A pastor friend of our family, who is a missionary to some rural areas of Nigeria, visits our church every year to raise support for his mission fields. At the beginning of 2014, he came and he told us the many stories of the many missionary trips he undertook last year.
Pastor Richard then told of stories of teenage and pre-teen girls sold into marriage by their family members.
He showed pictures of men my father’s age ‘married’ to girls my daughter’s age. Despite the fact that I wept through half of the tales, I got the details. And right now, in the midst of my ‘writers’ block’ I am writing a story about the money marriage or as the girls are called, ‘money woman.’
What is this money marriage about?
I’ll tell the story of Rose, a money woman. When she was 13, Rose was deceived by her mother that an uncle was going to send her to school in another village. When she arrived at the ‘uncle’s’ house, she discovered she had been sold into a money marriage. Her mother took N20,000.00 (in present day exchange rate, about $100) on her head.
Rose had been sold for $100!
I’ll explain a little about what it means to be a money woman and end my ranting here because the story is still developing and I am deep in the middle of it.
- As a money woman, you are ‘married’ to the man who paid for you. Some money women are bought for lower than half of Rose’s price money.
- Money women are the life property of their buyers. Even at the man’s death, she continues to be his property and will be willed to whomever the owner desires. Think of this like a house or car. In these parts of the country where these practices are ongoing, men who buy women show them as a sign of wealth much like in the slavery days when the number of slaves owned determine the wealth status of the owner.
- A money woman’s children are the property of her owner.
- A money woman’s welfare is her responsibility. Though she has an owner, he is not responsible for her upkeep. She has to find her own food, and for her children, if any. She may engage in trading (including her body), farming, begging or any other means she finds.
- A money woman is subject to her owner’s whims and wishes and he can and do use her for whatever he desires. He can sell her; sleep with her, pimp her to others and whatever else.
- If a money woman escapes, her owner reserves the right to punish her anyway he wishes. It is believed that the ‘gods’ of the land will kill any money woman who runs away and is not found by her owner.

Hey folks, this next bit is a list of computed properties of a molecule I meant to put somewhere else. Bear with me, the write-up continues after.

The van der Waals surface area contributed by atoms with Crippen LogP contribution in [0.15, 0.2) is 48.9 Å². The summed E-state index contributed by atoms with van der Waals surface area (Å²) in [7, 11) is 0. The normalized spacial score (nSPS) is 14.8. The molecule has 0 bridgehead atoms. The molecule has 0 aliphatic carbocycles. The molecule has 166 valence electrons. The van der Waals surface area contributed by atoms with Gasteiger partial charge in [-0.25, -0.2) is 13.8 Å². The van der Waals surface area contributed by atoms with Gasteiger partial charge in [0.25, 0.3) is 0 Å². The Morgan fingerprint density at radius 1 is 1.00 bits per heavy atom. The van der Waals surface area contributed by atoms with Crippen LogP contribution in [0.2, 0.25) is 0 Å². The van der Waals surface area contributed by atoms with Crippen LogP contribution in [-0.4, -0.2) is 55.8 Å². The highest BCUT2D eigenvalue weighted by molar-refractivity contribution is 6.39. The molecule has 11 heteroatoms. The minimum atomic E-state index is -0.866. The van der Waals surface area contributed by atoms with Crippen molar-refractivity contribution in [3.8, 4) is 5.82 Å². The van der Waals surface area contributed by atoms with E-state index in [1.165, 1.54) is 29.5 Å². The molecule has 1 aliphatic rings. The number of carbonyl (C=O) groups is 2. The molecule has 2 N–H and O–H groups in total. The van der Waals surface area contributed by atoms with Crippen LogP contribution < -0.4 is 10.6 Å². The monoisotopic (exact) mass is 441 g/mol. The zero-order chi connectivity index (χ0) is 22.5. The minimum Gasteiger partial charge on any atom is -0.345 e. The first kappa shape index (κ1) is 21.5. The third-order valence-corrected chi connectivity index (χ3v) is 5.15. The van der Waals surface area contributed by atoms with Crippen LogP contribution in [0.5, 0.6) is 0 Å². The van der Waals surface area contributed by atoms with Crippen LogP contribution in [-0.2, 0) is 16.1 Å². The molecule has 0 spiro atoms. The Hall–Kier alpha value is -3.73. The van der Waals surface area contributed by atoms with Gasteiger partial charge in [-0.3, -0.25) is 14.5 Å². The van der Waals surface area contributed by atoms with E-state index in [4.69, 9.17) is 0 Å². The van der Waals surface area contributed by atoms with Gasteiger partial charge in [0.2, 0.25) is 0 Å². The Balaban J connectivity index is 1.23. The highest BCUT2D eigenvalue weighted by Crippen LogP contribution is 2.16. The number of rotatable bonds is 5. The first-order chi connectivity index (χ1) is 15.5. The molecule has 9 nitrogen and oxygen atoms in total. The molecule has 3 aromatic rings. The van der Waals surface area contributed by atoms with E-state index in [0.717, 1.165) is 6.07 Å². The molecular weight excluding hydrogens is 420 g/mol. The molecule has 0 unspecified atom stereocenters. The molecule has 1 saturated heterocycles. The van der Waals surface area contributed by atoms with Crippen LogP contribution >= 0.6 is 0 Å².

- When a money woman dies, the owner reserves the right to demand his money back from her seller, or get a replacement.
- Money women can be as young as 8 years old.
The movie and book titled “Money Woman” has been adapted for a viewing and reading audience and tells the story of Rose, lied to by her mother that she was being sent to an uncle in another village so she can go to school. Unknown to her, her mother has collected money from a devious cousin who has traded her into marriage. Rose arrives the uncle’s place to discover she is now in a money marriage.
The story of Rose is true. But the Money Woman movie has been modified into fiction for a viewing audience. This does not however reduce the effect of this form of menace.
The book, Money Woman, not only consists of the fictional version of Rose’s story but true tales from interviews conducted with:
- Dorathy from Ugbakoko II, sold to a man ten times older than her.
- Gift who was gambled for N5,000.00 (about $25) by her father.
- Mercy from Ugbakoko I who was sold to offset her mother’s medical bills before she was 4 years old.
- Vivian a Becheve girl snatched from school and beaten for resisting marriage.
- Dorathy from Katele who was bought, widowed and willed.
Every cent from my new book, “Shattered” on sale on amazon from February 14, 2015, will go into the campaign against the evil culture. You can support by giving just $5 to buy the book. Thank you, and God bless you, as we fight for these girls and free them from a life of bondage.
Sinmisola ‘Sinmi’ Ogúnyinka is a Nigerian author and pastor’s wife. Sinmi holds a first degree in Economics, and is a Craftsman of the Jerry B. Jenkins’ Christian Writers Guild. In 2013, Sinmi started the Pleasant Writers’ Guild with the hope of making a tremendous impact on Christian writing in Nigeria and Africa. Sinmi self-published several books and continues to write for many blogs and magazines.